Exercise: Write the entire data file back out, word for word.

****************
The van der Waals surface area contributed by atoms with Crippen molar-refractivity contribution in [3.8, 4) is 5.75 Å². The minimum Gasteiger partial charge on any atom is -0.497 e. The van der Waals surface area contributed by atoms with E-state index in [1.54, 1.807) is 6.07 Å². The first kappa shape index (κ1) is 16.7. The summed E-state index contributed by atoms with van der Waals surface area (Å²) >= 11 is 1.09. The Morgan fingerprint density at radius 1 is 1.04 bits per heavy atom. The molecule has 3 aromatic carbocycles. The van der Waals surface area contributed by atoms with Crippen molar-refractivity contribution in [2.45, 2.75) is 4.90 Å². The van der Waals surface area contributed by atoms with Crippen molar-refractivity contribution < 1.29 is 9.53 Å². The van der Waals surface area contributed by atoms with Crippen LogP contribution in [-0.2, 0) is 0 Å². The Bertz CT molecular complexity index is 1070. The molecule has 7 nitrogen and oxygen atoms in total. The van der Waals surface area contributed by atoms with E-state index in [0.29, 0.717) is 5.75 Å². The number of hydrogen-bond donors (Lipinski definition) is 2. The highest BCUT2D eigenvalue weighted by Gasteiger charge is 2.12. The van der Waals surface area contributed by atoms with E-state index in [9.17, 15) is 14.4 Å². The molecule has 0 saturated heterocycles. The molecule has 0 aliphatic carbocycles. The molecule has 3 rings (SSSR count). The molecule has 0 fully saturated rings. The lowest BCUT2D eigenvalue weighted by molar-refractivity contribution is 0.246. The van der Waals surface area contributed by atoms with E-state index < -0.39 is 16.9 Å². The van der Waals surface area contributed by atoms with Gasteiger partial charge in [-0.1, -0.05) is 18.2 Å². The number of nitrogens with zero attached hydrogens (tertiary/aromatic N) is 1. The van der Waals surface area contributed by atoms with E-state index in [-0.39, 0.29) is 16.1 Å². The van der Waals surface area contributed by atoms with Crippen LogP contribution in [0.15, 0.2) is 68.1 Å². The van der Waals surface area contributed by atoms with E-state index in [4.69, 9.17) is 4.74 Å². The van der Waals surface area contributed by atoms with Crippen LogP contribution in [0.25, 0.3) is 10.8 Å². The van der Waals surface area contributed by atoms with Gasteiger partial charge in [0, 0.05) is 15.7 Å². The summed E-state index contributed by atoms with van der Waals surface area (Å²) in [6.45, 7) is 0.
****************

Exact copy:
The van der Waals surface area contributed by atoms with Crippen molar-refractivity contribution in [3.8, 4) is 5.75 Å². The minimum Gasteiger partial charge on any atom is -0.497 e. The van der Waals surface area contributed by atoms with E-state index in [1.54, 1.807) is 6.07 Å². The first kappa shape index (κ1) is 16.7. The summed E-state index contributed by atoms with van der Waals surface area (Å²) >= 11 is 1.09. The Morgan fingerprint density at radius 1 is 1.04 bits per heavy atom. The molecule has 3 aromatic carbocycles. The van der Waals surface area contributed by atoms with Crippen molar-refractivity contribution in [2.45, 2.75) is 4.90 Å². The van der Waals surface area contributed by atoms with Crippen molar-refractivity contribution < 1.29 is 9.53 Å². The van der Waals surface area contributed by atoms with Crippen LogP contribution in [-0.2, 0) is 0 Å². The Bertz CT molecular complexity index is 1070. The molecule has 7 nitrogen and oxygen atoms in total. The van der Waals surface area contributed by atoms with E-state index in [0.29, 0.717) is 5.75 Å². The number of hydrogen-bond donors (Lipinski definition) is 2. The highest BCUT2D eigenvalue weighted by Gasteiger charge is 2.12. The van der Waals surface area contributed by atoms with E-state index in [9.17, 15) is 14.4 Å². The molecule has 0 saturated heterocycles. The molecule has 0 aliphatic carbocycles. The molecule has 3 rings (SSSR count). The molecule has 0 fully saturated rings. The lowest BCUT2D eigenvalue weighted by molar-refractivity contribution is 0.246. The van der Waals surface area contributed by atoms with E-state index < -0.39 is 16.9 Å². The van der Waals surface area contributed by atoms with Gasteiger partial charge in [-0.1, -0.05) is 18.2 Å². The number of nitrogens with zero attached hydrogens (tertiary/aromatic N) is 1. The van der Waals surface area contributed by atoms with E-state index in [-0.39, 0.29) is 16.1 Å². The van der Waals surface area contributed by atoms with Crippen LogP contribution in [0.15, 0.2) is 68.1 Å². The van der Waals surface area contributed by atoms with E-state index in [4.69, 9.17) is 4.74 Å². The van der Waals surface area contributed by atoms with Crippen LogP contribution in [0.25, 0.3) is 10.8 Å². The van der Waals surface area contributed by atoms with Gasteiger partial charge in [0, 0.05) is 15.7 Å². The summed E-state index contributed by atoms with van der Waals surface area (Å²) in [6.45, 7) is 0.